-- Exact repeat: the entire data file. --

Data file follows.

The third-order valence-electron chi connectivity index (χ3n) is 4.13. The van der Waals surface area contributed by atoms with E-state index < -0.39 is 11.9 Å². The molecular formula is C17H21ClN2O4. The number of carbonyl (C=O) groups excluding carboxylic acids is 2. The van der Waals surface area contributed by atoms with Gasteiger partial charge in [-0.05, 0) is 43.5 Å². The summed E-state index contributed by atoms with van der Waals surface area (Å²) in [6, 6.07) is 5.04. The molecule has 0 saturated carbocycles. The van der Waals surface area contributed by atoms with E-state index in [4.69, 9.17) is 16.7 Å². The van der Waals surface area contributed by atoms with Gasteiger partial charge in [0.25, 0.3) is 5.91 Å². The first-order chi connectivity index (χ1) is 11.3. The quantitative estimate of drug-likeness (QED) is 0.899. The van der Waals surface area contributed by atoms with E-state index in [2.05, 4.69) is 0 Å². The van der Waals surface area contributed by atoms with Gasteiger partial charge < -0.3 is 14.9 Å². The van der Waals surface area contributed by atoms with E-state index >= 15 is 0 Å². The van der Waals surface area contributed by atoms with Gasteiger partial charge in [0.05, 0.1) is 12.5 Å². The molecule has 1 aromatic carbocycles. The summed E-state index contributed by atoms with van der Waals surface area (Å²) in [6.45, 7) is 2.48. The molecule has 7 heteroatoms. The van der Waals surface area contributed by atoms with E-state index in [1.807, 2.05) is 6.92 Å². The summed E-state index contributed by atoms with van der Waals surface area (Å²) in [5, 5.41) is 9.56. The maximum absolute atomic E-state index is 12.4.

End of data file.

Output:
The third-order valence-electron chi connectivity index (χ3n) is 4.13. The van der Waals surface area contributed by atoms with E-state index < -0.39 is 11.9 Å². The molecular formula is C17H21ClN2O4. The number of carbonyl (C=O) groups excluding carboxylic acids is 2. The van der Waals surface area contributed by atoms with Gasteiger partial charge in [-0.05, 0) is 43.5 Å². The summed E-state index contributed by atoms with van der Waals surface area (Å²) in [6, 6.07) is 5.04. The molecule has 0 saturated carbocycles. The van der Waals surface area contributed by atoms with E-state index in [4.69, 9.17) is 16.7 Å². The van der Waals surface area contributed by atoms with Gasteiger partial charge in [0.25, 0.3) is 5.91 Å². The first-order chi connectivity index (χ1) is 11.3. The quantitative estimate of drug-likeness (QED) is 0.899. The van der Waals surface area contributed by atoms with E-state index in [2.05, 4.69) is 0 Å². The van der Waals surface area contributed by atoms with Gasteiger partial charge < -0.3 is 14.9 Å². The van der Waals surface area contributed by atoms with E-state index >= 15 is 0 Å². The van der Waals surface area contributed by atoms with Gasteiger partial charge in [0.05, 0.1) is 12.5 Å². The molecule has 1 aromatic carbocycles. The summed E-state index contributed by atoms with van der Waals surface area (Å²) in [6.45, 7) is 2.48. The molecule has 7 heteroatoms. The van der Waals surface area contributed by atoms with E-state index in [1.807, 2.05) is 6.92 Å². The summed E-state index contributed by atoms with van der Waals surface area (Å²) in [5, 5.41) is 9.56. The maximum absolute atomic E-state index is 12.4.